From UW Tacoma Library’s Oral History Collection: Father Bill Bichsel and the Disarm Now Plowshares

Interview and Project By Lucas Dambergs; blog post written by Erika Wigren

Born and raised in Tacoma, Father Bill Bichsel, best known by his nickname “Father Bix,” was a Jesuit priest and non-violent activist who committed his life to community service and anti-war efforts. With friends, Father Bichsel co-founded the Tacoma Catholic Worker, a community service center for the homeless and hungry.

Father Bichsel may be most well known for his involvement in the Disarm Now Plowshares Movement, an anti-nuclear weapons and anti-war movement.

In response to the creation and use of nuclear weapons Father Bichsel explained that they serve as “signs of hopelessness, and tremendous signs of fear….There is no possibility of dialogue, no possibility working things out, other than the use of weapons. And then just the horrific, the horrific pain and suffering and destruction that a nuclear weapon carr[y].”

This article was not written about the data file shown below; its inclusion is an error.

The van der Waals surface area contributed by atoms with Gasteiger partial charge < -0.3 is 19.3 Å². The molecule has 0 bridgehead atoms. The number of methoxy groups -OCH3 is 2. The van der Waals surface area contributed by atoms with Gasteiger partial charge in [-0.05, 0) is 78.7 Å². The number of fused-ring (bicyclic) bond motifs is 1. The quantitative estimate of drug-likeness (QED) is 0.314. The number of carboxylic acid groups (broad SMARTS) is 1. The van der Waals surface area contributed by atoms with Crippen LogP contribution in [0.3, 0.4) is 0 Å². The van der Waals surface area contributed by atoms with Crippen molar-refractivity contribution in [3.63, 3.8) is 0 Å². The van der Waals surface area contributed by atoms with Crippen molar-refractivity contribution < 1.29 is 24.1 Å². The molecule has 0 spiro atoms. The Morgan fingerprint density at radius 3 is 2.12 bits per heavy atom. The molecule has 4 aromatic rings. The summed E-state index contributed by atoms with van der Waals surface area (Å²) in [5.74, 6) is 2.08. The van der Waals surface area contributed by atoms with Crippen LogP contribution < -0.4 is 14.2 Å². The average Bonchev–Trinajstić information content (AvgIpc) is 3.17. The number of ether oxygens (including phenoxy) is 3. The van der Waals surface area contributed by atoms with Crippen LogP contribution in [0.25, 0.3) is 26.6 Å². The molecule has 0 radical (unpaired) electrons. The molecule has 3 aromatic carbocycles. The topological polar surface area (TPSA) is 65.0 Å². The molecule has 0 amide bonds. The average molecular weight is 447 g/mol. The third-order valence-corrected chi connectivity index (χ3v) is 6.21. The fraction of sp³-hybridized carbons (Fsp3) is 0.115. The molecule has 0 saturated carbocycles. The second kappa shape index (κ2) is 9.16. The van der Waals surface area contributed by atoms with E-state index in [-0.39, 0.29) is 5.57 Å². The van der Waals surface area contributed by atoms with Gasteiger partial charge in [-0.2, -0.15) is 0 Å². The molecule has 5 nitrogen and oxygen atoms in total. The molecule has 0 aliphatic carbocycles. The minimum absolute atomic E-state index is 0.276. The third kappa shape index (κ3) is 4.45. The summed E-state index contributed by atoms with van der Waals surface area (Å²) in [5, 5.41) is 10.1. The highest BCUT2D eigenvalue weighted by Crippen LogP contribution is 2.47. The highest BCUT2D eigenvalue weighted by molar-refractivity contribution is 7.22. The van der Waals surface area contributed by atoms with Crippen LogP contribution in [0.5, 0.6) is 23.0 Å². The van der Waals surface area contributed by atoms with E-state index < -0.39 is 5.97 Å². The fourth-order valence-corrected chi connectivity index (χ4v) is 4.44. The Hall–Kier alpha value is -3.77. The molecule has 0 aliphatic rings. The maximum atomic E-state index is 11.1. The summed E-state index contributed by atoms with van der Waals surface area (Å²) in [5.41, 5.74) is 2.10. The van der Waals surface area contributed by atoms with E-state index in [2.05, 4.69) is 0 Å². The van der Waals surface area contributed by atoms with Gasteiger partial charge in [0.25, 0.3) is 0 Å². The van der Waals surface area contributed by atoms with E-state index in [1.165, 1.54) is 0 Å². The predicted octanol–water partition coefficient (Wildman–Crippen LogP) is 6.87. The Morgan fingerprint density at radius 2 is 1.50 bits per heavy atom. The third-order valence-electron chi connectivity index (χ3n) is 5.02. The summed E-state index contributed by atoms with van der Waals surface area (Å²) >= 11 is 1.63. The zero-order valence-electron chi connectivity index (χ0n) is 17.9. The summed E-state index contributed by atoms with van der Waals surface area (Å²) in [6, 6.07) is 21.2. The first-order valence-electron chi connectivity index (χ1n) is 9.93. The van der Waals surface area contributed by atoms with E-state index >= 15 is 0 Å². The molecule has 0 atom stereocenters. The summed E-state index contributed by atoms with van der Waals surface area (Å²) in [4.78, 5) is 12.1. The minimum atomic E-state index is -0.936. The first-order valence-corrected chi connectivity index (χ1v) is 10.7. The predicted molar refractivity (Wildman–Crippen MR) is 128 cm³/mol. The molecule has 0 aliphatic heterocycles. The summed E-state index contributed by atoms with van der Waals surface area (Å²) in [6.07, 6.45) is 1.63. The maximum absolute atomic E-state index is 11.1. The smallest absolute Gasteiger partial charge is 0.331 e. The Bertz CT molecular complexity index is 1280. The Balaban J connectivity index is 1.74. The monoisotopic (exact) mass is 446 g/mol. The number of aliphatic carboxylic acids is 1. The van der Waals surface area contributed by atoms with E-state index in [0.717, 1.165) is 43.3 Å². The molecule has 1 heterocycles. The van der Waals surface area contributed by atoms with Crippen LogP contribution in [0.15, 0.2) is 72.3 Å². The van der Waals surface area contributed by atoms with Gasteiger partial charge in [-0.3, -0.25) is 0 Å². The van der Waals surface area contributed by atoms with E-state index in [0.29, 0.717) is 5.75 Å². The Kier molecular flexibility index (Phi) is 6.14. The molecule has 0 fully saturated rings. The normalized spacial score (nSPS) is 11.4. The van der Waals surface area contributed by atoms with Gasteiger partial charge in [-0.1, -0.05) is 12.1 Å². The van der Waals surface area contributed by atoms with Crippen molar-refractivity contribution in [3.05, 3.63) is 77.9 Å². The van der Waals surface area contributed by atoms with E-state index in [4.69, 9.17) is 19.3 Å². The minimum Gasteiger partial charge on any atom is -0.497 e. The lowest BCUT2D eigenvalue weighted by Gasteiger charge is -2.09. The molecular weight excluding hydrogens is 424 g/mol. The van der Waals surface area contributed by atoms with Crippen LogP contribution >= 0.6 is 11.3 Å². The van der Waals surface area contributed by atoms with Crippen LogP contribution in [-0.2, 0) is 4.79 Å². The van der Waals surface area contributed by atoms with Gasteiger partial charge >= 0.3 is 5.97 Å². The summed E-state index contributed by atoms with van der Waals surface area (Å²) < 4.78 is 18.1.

Father Bill Bichsel, 2015.

On Nov. 2, 2009, as a part of the Disarm Now Plowshares movement, Father Bichsel and 4 others cut through fences to break into Naval Base Kitsap-Bangor, where nuclear weapons were stored, in order to protest and pray for disarmament.

“We called ourselves Disarm Now Plowshares action,” he said. “There were five of us. Anne [Montgomery] was 84 at the time. I was 82, and the rest were in their 60s. We thought about it, prayed about it, for about a year, and discerned, where we want to be.”
He stated that having nuclear weapons in his own “backyard” made him feel “more of a responsibility for the weapons that are surrounding us.”
All 5 protesters were arrested, convicted of trespassing, and sentenced to jail time.

Not only did he lead and take part in various anti-nuclear movements throughout his life, but he also made news headlines when he challenged the Reagan administration and United States’ involvement in Central America.

Father Bichsel was arrested over 45 times, but remained committed to nonviolent protesting and the civil resistance against nuclear weapons. He died on February 28, 2015.

Read the full interview and view the project: “Father Bill “Bix” Bichsel and Disarm Now Plowshares” by UW alumn Lucas Dambergs.

UW Tacoma Library’s oral history collection, the Tacoma Community History Project, includes over 90 interviews with civic leaders, activists, labor unions, and other community members.

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